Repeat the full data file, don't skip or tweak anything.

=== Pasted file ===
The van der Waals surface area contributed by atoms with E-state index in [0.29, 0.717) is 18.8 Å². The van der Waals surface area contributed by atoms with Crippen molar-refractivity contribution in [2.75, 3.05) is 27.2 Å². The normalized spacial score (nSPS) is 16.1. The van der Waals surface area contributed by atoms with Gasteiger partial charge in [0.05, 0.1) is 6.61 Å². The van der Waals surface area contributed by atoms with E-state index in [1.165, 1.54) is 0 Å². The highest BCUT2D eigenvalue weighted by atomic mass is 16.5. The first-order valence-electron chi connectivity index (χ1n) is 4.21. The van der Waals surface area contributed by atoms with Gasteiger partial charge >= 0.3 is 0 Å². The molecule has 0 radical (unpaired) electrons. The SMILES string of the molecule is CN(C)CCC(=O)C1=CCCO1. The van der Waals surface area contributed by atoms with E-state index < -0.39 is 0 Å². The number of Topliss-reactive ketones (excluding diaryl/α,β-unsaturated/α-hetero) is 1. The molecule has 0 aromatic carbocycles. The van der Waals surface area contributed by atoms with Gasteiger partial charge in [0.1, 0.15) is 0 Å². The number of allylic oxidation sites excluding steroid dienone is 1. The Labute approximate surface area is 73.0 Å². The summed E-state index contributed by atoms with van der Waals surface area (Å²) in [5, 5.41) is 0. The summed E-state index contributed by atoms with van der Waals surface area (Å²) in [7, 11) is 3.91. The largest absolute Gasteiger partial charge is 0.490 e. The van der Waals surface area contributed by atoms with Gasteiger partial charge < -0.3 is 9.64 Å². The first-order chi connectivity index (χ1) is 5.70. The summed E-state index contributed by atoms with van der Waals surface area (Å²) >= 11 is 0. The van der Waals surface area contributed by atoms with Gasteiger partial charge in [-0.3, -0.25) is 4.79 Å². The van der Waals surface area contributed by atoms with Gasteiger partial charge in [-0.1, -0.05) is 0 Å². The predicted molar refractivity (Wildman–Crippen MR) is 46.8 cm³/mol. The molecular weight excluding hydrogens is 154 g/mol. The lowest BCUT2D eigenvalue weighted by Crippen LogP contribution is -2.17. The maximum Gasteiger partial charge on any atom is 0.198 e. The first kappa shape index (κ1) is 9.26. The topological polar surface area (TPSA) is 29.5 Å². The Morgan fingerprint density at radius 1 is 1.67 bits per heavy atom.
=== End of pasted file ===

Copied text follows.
The van der Waals surface area contributed by atoms with E-state index in [0.29, 0.717) is 18.8 Å². The van der Waals surface area contributed by atoms with Crippen molar-refractivity contribution in [2.75, 3.05) is 27.2 Å². The normalized spacial score (nSPS) is 16.1. The van der Waals surface area contributed by atoms with Gasteiger partial charge in [0.05, 0.1) is 6.61 Å². The van der Waals surface area contributed by atoms with E-state index in [1.165, 1.54) is 0 Å². The highest BCUT2D eigenvalue weighted by atomic mass is 16.5. The first-order valence-electron chi connectivity index (χ1n) is 4.21. The van der Waals surface area contributed by atoms with Gasteiger partial charge >= 0.3 is 0 Å². The molecule has 0 radical (unpaired) electrons. The SMILES string of the molecule is CN(C)CCC(=O)C1=CCCO1. The van der Waals surface area contributed by atoms with E-state index < -0.39 is 0 Å². The number of Topliss-reactive ketones (excluding diaryl/α,β-unsaturated/α-hetero) is 1. The molecule has 0 aromatic carbocycles. The van der Waals surface area contributed by atoms with Gasteiger partial charge in [0.1, 0.15) is 0 Å². The number of allylic oxidation sites excluding steroid dienone is 1. The Labute approximate surface area is 73.0 Å². The summed E-state index contributed by atoms with van der Waals surface area (Å²) in [5, 5.41) is 0. The summed E-state index contributed by atoms with van der Waals surface area (Å²) in [7, 11) is 3.91. The largest absolute Gasteiger partial charge is 0.490 e. The van der Waals surface area contributed by atoms with Gasteiger partial charge < -0.3 is 9.64 Å². The first-order chi connectivity index (χ1) is 5.70. The summed E-state index contributed by atoms with van der Waals surface area (Å²) >= 11 is 0. The van der Waals surface area contributed by atoms with Gasteiger partial charge in [-0.3, -0.25) is 4.79 Å². The van der Waals surface area contributed by atoms with Gasteiger partial charge in [-0.1, -0.05) is 0 Å². The predicted molar refractivity (Wildman–Crippen MR) is 46.8 cm³/mol. The molecular weight excluding hydrogens is 154 g/mol. The lowest BCUT2D eigenvalue weighted by Crippen LogP contribution is -2.17. The maximum Gasteiger partial charge on any atom is 0.198 e. The first kappa shape index (κ1) is 9.26. The topological polar surface area (TPSA) is 29.5 Å². The Morgan fingerprint density at radius 1 is 1.67 bits per heavy atom.